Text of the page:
What is the Outlook for Hurricane Season in 2019?
By: Michael Perlmuter, Esq (President and General Counsel)
Alex N. Sill Company, LLC
North America’s Leading Public Adjuster and Loss Consultant
With the summer of 2019 in full swing across America, all of us in the insurance claims business recognize that hurricane season is right around the corner. And who can possibly forget the widespread damage caused in Texas and the Caribbean in 2017 with 17 named storms, 10 hurricanes, and 6 major hurricanes including Hurricanes Harvey, Irma, and Maria. In the southeastern US in 2018 there were 15 named storms, 8 hurricanes, and 2 major hurricanes including Hurricanes Florence and Michael that struck the Carolinas and the Florida Panhandle, respectively.
While the National Oceanic Atmospheric Administration is predicting a near normal Atlantic hurricane season in 2019, we have already seen early activity in the Gulf of Mexico and Louisiana with Tropical Storm/Hurricane Barry in mid-July. For 2019, the NOAA predicts a likely range of 9-15 named storms (winds of 39 mph or higher), of which 4 to 8 could become hurricanes (winds of 74 mph or higher), including 2 to 4 major hurricanes (category 3, 4 or 5, with winds of 111 mph or higher). This prediction is on the heels of the federal government enacting a $19.1 billion relief package, just this past June, to help US towns and cities still recovering from last year’s natural disasters. Even before that, 2018 had already drawn more emergency funding than any year since 2005, which was the costliest year on record.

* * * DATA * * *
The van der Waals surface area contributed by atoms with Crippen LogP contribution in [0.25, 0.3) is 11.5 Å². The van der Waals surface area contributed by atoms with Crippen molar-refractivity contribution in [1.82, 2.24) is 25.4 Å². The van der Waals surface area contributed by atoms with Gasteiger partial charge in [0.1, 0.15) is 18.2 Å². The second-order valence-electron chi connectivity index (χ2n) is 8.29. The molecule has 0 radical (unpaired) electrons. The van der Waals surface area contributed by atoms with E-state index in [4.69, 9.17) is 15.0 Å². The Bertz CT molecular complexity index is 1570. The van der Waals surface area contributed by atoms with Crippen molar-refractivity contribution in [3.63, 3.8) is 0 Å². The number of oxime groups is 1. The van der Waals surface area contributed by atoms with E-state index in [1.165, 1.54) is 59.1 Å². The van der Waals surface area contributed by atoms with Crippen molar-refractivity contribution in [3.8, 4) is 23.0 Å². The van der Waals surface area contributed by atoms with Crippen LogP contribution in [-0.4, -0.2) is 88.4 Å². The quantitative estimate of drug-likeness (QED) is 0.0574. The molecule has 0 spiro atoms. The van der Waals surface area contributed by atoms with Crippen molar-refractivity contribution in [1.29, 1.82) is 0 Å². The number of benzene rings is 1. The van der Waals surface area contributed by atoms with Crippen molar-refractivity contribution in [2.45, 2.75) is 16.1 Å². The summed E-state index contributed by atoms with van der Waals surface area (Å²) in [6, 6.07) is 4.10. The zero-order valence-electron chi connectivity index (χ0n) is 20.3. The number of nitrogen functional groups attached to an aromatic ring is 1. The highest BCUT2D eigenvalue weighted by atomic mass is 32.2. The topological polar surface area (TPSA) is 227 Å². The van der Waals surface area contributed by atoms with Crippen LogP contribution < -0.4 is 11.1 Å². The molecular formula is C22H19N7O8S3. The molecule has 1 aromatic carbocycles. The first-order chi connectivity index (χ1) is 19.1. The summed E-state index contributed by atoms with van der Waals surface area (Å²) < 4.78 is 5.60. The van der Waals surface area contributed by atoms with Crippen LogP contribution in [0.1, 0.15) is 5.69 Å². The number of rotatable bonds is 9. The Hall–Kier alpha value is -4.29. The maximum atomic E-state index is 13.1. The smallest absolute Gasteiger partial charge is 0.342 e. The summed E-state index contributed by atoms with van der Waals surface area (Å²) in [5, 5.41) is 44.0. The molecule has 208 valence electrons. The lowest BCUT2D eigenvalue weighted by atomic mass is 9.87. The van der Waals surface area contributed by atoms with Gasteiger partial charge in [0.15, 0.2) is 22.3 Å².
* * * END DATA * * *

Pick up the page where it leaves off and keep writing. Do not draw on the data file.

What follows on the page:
Claims Journal reports that the US is more vulnerable to economic damage from natural disasters than any other nation for reasons that include its size and location (including two long ocean coastlines and its propensity for tornadoes), as well as liberal local real estate development policies that permit building along coastlines at sea level. As we look forward to 2019 and beyond, rising sea levels and repetitive “100 year” rain storms, will undoubtedly lead to potentially more damaging and expensive “natural” disasters in the years to come.